Madagascar has three service providers that provide telephone and internet service to its population.  Just a few weeks ago Telma’s, the largest of the three providers, undersea line was cut and the provider’s entire internet service went down.  This would not be such a big deal with there being other providers, but Telma is used by a large majority of the people and businesses here in Madagascar.  This meant that places like the Bank of Africa, the Embassy, and most of the local internet cafes all went down.  A whole country seemingly came to a crashing halt.  It was reported that Telma had to run a new undersea line from South Africa and that the process would probably take approximately 15 days.  This put Telma in a frenzy to find a solution for its most prominent clients.  Fortunately, they were able to broker a deal with Orange, the country’s second largest provider, to siphon some of their bandwidth.  This allowed the Bank to come back online and more prominent offices to do limited work. 
            This all happened about a week after the internet went down but I was unaware of it till a few days afterwards.  Where I live, and in my regional office, we were down for the entirety of the time the internet was down.  Since our entire workload is based through the internet we were cut off from it all.  This is not that big of a deal in the grand scheme of things.  It wasn’t that long ago that everything was done on paper or in person/phone call.  But it was something we all took for granted.  A world without internet is a little liberating and I enjoyed the freedom that it brought, but it sure makes things so much harder. 

In Death There is Life

 This post is part of Blogging Abroad's 2017 New Years Blog Challenge, week three: Cultural Differences.

“As members of society, most of us see only what we expect to see, and what we expect to see is what we are conditioned to see when we have learned the definitions and classifications of our culture.” ~The Forest of Symbols

            Cultural differences can make it hard to find similarities between oneself and other people from around the world.  To the unaccustomed eye these cultural differences can seem strange, odd, or just wrong.  We are quick to judge cultural differences without truly understanding the meaning behind them. This is not exactly a fault of our own.  Each person grows up learning a certain set of values and beliefs and when these are challenged by something that seems new and different it is natural to brush them aside as unusual without acknowledging the fact that to others they are entirely normal.  We do this often times without even seeing the similarities.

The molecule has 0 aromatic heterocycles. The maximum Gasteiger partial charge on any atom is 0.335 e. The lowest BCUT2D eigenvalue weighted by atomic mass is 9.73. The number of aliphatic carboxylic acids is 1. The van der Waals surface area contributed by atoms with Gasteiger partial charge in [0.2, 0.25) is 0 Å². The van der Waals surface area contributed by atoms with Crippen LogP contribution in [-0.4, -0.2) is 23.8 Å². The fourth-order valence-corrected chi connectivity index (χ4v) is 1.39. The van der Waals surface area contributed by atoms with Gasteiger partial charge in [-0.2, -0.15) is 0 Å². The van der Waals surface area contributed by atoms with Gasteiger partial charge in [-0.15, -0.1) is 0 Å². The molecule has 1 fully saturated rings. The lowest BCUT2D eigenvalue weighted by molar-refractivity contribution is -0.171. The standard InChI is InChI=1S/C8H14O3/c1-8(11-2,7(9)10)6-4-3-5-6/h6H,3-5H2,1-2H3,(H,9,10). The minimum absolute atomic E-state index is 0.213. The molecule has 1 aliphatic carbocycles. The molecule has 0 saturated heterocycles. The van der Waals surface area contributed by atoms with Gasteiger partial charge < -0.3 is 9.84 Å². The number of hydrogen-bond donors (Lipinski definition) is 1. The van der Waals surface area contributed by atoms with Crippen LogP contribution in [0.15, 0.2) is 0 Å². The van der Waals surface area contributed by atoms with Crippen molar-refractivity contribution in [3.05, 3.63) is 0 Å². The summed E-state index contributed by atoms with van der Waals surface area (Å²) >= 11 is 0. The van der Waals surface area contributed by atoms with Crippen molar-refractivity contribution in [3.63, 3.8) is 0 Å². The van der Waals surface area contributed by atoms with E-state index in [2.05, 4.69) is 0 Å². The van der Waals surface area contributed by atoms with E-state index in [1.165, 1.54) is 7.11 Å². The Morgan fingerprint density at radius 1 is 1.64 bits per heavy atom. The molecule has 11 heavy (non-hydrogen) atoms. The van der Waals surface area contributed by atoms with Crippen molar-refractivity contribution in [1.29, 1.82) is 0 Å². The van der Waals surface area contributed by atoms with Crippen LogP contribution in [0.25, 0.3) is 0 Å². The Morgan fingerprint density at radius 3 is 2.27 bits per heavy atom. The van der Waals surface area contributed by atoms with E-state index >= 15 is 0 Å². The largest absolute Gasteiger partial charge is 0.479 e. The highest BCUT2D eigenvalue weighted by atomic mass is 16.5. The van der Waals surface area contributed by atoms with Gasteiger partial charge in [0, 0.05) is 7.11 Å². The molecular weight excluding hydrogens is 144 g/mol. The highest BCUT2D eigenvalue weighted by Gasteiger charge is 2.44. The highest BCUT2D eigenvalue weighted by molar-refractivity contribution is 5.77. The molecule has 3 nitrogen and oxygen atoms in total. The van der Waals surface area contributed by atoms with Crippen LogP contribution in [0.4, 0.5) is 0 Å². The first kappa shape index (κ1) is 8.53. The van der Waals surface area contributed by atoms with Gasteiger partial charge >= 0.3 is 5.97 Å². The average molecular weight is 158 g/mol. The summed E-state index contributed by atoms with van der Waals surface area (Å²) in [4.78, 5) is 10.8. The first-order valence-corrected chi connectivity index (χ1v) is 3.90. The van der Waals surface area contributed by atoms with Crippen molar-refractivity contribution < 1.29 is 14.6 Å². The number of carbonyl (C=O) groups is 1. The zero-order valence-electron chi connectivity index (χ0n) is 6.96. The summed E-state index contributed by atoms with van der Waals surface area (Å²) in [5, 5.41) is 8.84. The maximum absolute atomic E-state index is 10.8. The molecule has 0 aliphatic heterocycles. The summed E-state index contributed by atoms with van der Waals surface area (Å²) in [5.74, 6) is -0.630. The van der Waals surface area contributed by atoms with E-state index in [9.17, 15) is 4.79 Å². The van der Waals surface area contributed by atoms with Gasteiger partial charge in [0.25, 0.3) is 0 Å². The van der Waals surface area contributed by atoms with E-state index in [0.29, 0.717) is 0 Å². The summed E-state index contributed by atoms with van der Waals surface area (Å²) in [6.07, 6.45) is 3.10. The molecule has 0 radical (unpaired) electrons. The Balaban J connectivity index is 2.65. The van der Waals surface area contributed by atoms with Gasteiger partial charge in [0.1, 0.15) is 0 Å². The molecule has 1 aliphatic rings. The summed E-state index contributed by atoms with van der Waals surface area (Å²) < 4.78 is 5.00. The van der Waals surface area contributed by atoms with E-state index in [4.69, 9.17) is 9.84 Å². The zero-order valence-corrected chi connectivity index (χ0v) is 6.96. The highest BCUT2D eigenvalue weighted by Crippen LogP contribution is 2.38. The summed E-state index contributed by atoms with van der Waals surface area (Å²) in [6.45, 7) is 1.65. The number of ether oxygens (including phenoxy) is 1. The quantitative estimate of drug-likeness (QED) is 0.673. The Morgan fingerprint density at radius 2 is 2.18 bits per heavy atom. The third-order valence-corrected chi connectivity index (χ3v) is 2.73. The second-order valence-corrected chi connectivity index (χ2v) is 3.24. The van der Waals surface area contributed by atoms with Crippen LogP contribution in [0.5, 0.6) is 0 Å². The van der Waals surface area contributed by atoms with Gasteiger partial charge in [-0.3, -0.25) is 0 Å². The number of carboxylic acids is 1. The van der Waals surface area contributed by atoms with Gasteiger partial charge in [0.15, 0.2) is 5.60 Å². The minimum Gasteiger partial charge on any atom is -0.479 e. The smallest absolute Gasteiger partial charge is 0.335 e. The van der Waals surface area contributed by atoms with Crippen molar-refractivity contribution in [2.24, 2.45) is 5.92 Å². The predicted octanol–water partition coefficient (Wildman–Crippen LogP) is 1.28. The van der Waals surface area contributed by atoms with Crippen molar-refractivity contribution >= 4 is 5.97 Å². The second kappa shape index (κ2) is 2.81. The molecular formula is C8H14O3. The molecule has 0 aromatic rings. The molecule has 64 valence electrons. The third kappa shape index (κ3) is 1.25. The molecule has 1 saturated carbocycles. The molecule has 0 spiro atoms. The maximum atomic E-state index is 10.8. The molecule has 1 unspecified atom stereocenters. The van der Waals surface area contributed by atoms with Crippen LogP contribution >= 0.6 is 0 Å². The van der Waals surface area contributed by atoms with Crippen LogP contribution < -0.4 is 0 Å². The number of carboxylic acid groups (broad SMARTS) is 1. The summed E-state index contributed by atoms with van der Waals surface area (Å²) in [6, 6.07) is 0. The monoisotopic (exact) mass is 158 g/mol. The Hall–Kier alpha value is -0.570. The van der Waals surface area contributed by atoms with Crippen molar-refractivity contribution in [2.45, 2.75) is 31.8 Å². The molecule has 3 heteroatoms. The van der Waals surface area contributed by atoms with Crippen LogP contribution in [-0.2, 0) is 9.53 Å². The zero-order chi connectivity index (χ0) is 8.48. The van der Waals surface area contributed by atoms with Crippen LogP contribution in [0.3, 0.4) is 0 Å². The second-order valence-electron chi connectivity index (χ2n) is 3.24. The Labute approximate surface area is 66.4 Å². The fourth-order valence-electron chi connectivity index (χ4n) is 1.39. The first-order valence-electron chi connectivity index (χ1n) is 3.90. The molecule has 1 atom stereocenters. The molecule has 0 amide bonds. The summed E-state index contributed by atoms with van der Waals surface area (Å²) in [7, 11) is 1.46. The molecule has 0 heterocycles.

I Live in a Developing Country and So Do You

This post is part of Blogging Abroad's 2017 New Years Blog Challenge, week two: The Danger of a Single Story.

Antananarivo 'Hollywood' sign, Palace, and soccer field in the capital

 My roommate had a single story of Africa: a single story of catastrophe. In this single story, there was no possibility of Africans being similar to her in any way, no possibility of feelings more complex than pity, no possibility of a connection as human equals.” ~Chimamanda Adiche

            When people hear that I serve for the Peace Corps in Madagascar they are often times astonished.  Astonished that I am ‘brave’ enough to live and serve in Africa.  They say things like

Tried Changing the World, but Changed Myself

 This post is part of Blogging Abroad's 2017 New Years Blog Challenge, week one: Global Citizenship.

Sunset over my high school in Vondrozo, Madagascar
“A clever man tries to change the world. A wise man changes himself and helps it spread to the world.”

            I have always seen myself as someone outside the box.  I find myself at home wherever I am; many times finding myself more at home away from home.  It’s just the way I am.  I have always found cultures and other ways of life fascinating (which is the main reason I studied Cultural Anthropology at university) and it has been a passion of mine to study and immerse my life in them for as long as I can remember.